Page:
Adidas 1When I heard that Adidas was making a tennis shoe with a built-in microprocessor, I got really excited. At first, I thought it could be something to gauge my mileage and speed. Maybe it could even monitor my heart rate. It could at least tell me if I’m running too slow to finish the race on time, right?


No, that would make too much sense. Instead, the microprocessor automatically senses the environment and whether you are running and walking and adjusts the springiness of the shoe to match it. I’m feeling a rant coming on, but I’ll just say that I don’t need that. The running shoes that I have right now are perfectly springy without a microprocessor.

Since the Engadget review didn’t make it clear, I had to sit through the tiresome animation at the Adidas 1 website to make sure that it didn’t actually have some useful features like pace monitor or GPS tracker. A stopwatch might have been helpful too, but it doesn’t seem to have even that.

At the cost of $250 a pair, you could buy a cool pair of running shoes and a GPS tracker. That’s the computer/shoe combination that I would recommend.


Mini-Meals: The Two-Edged Sword

By Laura Moncur @ 5:00 am — Filed under:

The concept of Mini-Meals is a two-edged sword. Eating five to six Mini-Meals each day is an effective way of keeping you feeling full and preventing your blood sugar from dropping. If the meals start inching away from the mini size, however, you have the potential of eating more calories throughout the day. Keeping your Mini-Meals mini is the key to this technique.

The way I keep my Mini-Meals small is that I only snack on fruit and vegetables. They are so low in calories that they balance things out if I happen to overdo it a bit at dinner. I don’t recommend making your breakfast smaller. When I eat a well-rounded breakfast with enough protein to keep me satisfied, a snack between breakfast and lunch can stay small.

I usually space my Mini-Meals about two to three hours apart. Sometimes that makes me feel like I’m eating all day long. When I first started dieting, it felt really comforting to know that I only had to wait two hours until my next snack. Now that I am eating healthy on a regular basis, I am used to the Mini-Meals. I don’t get hungry between them, but they are a nice break in my day.

Favorite snack foods: V-8 Juice, apple, nectarine, orange, carrot sticks, tomato, peppers (green, yellow or red – they’re all good in their own ways), blueberries, raspberries, pear, clementines, snap peas, snow pea pods

I usually choose one or two from the above list for my snacks between breakfast, lunch and dinner. If I have two snacks, I choose one vegetable and one fruit so that I get a wider variety of nutritional value. Remember, a serving of fruit or vegetables is only a half cup. It is recommended that you eat five servings a day. If you eat two for your mid-morning snack and two for your mid-afternoon snack, you’ve polished off four servings.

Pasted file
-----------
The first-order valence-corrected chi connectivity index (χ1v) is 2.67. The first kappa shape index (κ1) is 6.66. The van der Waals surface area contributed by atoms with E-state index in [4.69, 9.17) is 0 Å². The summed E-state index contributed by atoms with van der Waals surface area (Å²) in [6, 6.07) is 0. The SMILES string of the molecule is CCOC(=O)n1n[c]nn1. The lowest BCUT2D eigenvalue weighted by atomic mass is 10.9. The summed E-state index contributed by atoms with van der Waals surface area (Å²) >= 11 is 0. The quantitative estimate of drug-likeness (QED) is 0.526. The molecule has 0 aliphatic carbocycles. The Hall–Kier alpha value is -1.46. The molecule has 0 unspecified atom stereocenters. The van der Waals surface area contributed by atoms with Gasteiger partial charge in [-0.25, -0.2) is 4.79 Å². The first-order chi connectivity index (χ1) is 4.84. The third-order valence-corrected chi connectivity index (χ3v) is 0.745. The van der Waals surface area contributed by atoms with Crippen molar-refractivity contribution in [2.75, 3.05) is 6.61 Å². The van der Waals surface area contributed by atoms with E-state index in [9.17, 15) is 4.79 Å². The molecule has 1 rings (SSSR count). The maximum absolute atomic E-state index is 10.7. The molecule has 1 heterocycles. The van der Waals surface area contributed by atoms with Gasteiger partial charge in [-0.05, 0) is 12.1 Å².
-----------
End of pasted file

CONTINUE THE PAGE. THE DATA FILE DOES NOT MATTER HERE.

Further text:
Controlling the amount of food I eat has been an important factor in my weight loss success. Whether I am eating at home or at restaurants, managing my portions has been essential. Mini-Meals helped me learn how satisfied I can be with smaller portions.


Supersize Me Rebuttal

By Laura Moncur @ 5:00 am — Filed under:

Once again proving that obesity and poor nutrition are not the same problem, Tech Central Station interviews two people who ate McDonald’s food every day and still lost weight.

This article is a rebuttal to the entertaining, but scientifically flawed “Supersize Me.” I finally saw that movie a few weeks ago and I’m so glad that I don’t have to eat McDonald’s food every meal of every day for 30 days just to prove that I could lose weight. Two other people did it for me.

Of course, nutritionally, McDonald’s food did not provide them with some nutrients and oversupplied them with saturated fat and sodium. That is poor nutrition, however, not obesity. If Murlock removed all references to obesity in his movie, it wouldn’t be nearly as compelling.

Via: Fitness News


Life Expectancy

By Laura Moncur @ 5:00 am — Filed under:

I’ve held some strange nationalistic pride in what I considered the ever-growing life expectancy of Americans. Ever since I was a child, I have been told that because I live in America, I will live longer. Because they invented antibiotics, I will live longer. Because our medical care is the best in the world, the life expectancy of all Americans is higher. That may no longer be the case.

This article talks about the Social Security debates that are raging here in the United States. The Social Security officials have based the life expectancy on past performance in the U.S. and expect their citizens to live to their mid-80’s later in this century, but a group of concerned health experts warned them about the obesity epidemic. Considering that 1 in 3 Americans is obese, the life expectancy ages may be lowered for the first time. Just as I felt a nationalistic pride before, I feel a shame now that makes me lower my eyes.